Thou go not, like the quarry-slave at night,
Scourged to his dungeon; but, sustained and soothed
By an unfaltering trust, approach thy grave,
Like one who wraps the drapery of his couch
About him, and lies down to pleasant dreams.


A YOUNG HERO. Ay, ay, sir; they're smart seamen enough, no doubt, them Dalmatians, and reason good, too, seein' they man half the Austrian navy; but they're not got the seasonin' of an Englishman, put it how yer will!"

I was standing on the upper deck of the Austrian Lloyd steamer, looking my last upon pyramidal Jaffa, as it rises up in terrace after terrace of stern gray masonry against the lustrous evening sky, with the foam-tipped breakers at its feet. Beside me, with his elbow on the hand-rail, and his short pipe between his teeth, lounged the stalwart chief-engineer, as thorough an Englishman as though he had not spent two-thirds of his life abroad. He delighted to get hold of a listener, whoas he phrased it—" had been about a bit.”

“No; they ain't got an Englishman's seasonin',” he continues, pursuing his criticism of the Dalmatian seamen; “and what's more, they ain't got an Englishman's pluck neither, not when it comes to a real scrape.

“Can no one but an Englishman have any pluck, then?" asked I, laughing.

“Well, I won't just go for to say that; o' course a man as is a man ’ull have pluck in him all the world over. I've seed a Frencher tackle a shark to save his messmate; and I've seed a Rooshan stand to his gun arter every man in the battery, barrin' himself, had been blowed all to smash. But, if yer come to that, the pluckiest fellow as ever I seed warn’t a man at all!"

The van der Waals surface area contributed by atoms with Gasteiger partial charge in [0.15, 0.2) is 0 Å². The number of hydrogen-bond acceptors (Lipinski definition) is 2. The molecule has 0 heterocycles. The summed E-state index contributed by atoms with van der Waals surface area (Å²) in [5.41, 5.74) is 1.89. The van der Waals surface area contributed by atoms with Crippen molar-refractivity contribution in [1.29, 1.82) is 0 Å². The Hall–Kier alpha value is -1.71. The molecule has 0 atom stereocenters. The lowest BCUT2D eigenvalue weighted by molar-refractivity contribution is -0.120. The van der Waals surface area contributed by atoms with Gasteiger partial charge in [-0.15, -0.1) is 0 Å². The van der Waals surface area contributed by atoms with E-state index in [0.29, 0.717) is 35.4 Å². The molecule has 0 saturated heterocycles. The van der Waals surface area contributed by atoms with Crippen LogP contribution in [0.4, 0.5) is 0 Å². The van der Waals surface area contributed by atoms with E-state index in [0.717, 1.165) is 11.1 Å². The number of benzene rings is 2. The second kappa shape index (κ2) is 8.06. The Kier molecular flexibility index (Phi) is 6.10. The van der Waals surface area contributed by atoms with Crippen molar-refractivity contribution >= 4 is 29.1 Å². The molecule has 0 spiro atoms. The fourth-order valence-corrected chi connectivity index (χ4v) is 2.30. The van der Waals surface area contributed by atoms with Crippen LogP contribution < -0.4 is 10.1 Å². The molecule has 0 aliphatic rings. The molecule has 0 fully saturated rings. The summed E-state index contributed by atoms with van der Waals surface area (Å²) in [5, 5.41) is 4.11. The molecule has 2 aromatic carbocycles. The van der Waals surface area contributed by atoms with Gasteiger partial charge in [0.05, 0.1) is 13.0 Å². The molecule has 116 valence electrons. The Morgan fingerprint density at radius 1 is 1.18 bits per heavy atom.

“What was he, then? a woman?” “No, nor that neither; though, mark ye, I don't go for to


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say as how women ain't got pluck enough too—some on 'em at least. My old 'ooman, now, saved me once from a lubber of a Portigee as was just a-goin' to stick a knife into me, when she cracked his nut with a handspike. (You can hear her spin the yarn yourself, if you likes to pay us à visit when we get to Constantinople.) But this un as I'm a talkin' on was a little lad not much bigger'n Tom Thumb, only with a spirit of his own as ud ha' blowed up a man-o'-war a'most. like to hear about it?''